What if math education used no writing for the first few years? What if all sorting, arithmetic, geometry and algebra problems were done with movement and objects? Chocolate-bar fractions and M&M probability. Area and perimeter using square tiles and real rulers. Graphing using footsteps and string. "Solving equations" using a scale and bags of goodies.
I wonder how much of people's math difficulties and fears stem from premature writing, and too few hands-on activities. "Manipulatives" is a current buzz-word, but if they're only tossed in as an extra now and then, are they enough? When I tutor math students and they're struggling with a particular concept, I always try to show them in a hands-on manner what is going on. But why should I wait until they're struggling? Why can't math be kinesthetic all along?
My kids are (almost) 6 and 4 1/2 and they've both been doing kindergarten this year. I have done no worksheets about numbers and counting, but we talk about numbers all the time. We spent all Fall doing math activities concentrating on classifying, directions, and quantities. Numbers were something I brought up every now and then. Now my kids bring up numbers themselves and are continually telling me things like, "Mom, 2 and 3 make 5!" My older child has tried writing equations on her own because she's becoming enamored with writing in general. But I wonder if I wouldn't be better off saving the writing for later.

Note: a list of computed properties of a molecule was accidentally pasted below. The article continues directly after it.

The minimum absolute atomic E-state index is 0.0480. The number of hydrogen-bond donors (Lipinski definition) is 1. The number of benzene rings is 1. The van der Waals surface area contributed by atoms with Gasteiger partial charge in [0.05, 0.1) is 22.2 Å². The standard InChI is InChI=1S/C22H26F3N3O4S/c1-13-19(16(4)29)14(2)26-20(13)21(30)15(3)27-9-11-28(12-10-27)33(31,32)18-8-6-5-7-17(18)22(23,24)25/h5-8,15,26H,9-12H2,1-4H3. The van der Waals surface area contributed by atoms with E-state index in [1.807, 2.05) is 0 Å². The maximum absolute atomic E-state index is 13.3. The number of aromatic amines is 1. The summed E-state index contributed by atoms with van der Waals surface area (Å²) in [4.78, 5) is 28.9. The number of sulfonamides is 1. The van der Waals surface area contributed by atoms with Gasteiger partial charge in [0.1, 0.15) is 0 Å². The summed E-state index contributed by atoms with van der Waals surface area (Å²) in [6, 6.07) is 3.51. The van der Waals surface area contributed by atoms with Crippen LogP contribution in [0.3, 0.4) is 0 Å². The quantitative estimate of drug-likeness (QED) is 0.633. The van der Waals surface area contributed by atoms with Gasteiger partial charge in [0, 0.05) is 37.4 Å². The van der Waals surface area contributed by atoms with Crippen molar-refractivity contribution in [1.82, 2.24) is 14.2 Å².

I think I would have more fun teaching and I know the kids would have more fun learning, if math were taught this way. And maybe, as a small side benefit, our next generation would not be so math illiterate.